A court-ordered status report on the Microsoft antitrust settlement has expressed concern over the way Microsoft is complying with the terms of the deal.
As part of the settlement agreed with the US government and more than a dozen US states, the court vowed to monitor Microsoft's compliance, and it also ordered the plaintiffs to file their own semi-annual reports on Microsoft's actions.
In the first such report filed this week, the plaintiffs said they had "numerous concerns" over one of the major parts of the deal -- the section which orders Microsoft to take actions that insure competing browsers, instant messaging software and media players work easily with servers running Microsoft software.
As part of this, Microsoft needed to let its competitors license a number of its communications protocols. But the plaintiffs have complained that Microsoft is making this process exceptionally difficult -- it has been forcing rivals to sign non-disclosure agreements, for example, before they are even allowed to review the licence terms.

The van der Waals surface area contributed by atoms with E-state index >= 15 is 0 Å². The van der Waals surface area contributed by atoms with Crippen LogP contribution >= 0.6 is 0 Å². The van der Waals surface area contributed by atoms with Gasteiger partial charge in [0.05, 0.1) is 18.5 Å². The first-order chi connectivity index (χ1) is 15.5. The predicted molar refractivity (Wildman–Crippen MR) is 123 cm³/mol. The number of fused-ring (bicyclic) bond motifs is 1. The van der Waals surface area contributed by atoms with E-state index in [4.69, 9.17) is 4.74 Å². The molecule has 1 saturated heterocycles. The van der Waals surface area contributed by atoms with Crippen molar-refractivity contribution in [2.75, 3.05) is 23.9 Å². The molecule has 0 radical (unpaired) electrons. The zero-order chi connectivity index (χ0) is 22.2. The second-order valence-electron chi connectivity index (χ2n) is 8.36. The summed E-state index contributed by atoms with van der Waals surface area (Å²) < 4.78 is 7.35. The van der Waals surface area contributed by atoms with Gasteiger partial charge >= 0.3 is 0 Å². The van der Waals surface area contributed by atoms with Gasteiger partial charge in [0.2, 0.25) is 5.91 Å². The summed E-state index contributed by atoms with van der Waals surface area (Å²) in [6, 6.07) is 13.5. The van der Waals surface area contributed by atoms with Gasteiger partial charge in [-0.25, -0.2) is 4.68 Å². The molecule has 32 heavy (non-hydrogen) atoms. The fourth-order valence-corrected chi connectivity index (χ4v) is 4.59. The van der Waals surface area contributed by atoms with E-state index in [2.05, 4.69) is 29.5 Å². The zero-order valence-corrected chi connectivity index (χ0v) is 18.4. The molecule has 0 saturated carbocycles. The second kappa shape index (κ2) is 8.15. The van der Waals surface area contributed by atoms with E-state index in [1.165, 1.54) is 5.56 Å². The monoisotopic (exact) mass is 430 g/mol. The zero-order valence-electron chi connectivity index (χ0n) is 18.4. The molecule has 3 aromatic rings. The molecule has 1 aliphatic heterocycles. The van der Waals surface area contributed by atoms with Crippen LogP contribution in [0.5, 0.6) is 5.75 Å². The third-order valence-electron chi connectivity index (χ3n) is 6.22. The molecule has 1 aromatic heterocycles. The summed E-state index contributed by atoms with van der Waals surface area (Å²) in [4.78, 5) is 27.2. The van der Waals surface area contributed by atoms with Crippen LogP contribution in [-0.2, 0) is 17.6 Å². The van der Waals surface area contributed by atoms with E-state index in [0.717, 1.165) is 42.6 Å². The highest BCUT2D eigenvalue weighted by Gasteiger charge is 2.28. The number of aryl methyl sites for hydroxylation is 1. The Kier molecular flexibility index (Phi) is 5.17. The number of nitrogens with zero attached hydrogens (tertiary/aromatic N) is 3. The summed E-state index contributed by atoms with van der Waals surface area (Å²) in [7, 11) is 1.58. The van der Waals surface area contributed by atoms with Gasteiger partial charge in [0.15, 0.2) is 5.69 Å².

The plaintiffs acknowledged that Microsoft has now made a number of changes to the way it issues licences for its protocols -- for instance, it now lets rivals review technical documentation before they sign a licence -- but they are still very unhappy with the royalties Microsoft will make them pay.
The status report gives an insight into the other actions Microsoft and the plaintiffs have taken since the controversial settlement, which was criticised at the time as letting Microsoft away with exceptionally easy terms. Microsoft claims it has invested substantial resources to insure it complies, including setting up training programs for staff, and setting options inside Windows that make it easier for computer makers or end users to disable the Microsoft defaults.
When the new service pack for Windows XP is released, for example, a permanent icon will appear on the Start menu which will let users disable Internet Explorer, Windows Media Player and MSN Messenger as defaults on the system and define the alternatives they want. For anyone with questions or complaints about the terms of Microsoft's compliance, the company has also set up an inquiries Web site here.
In other news, Microsoft is reportedly considering giving its shareholders a special dividend of more than USD10 billion, according to the Financial Times. Shareholders could receive the dividend in one payment or spread over time, according to sources quoted by Financial Times affiliate paper Les Echos. © ENN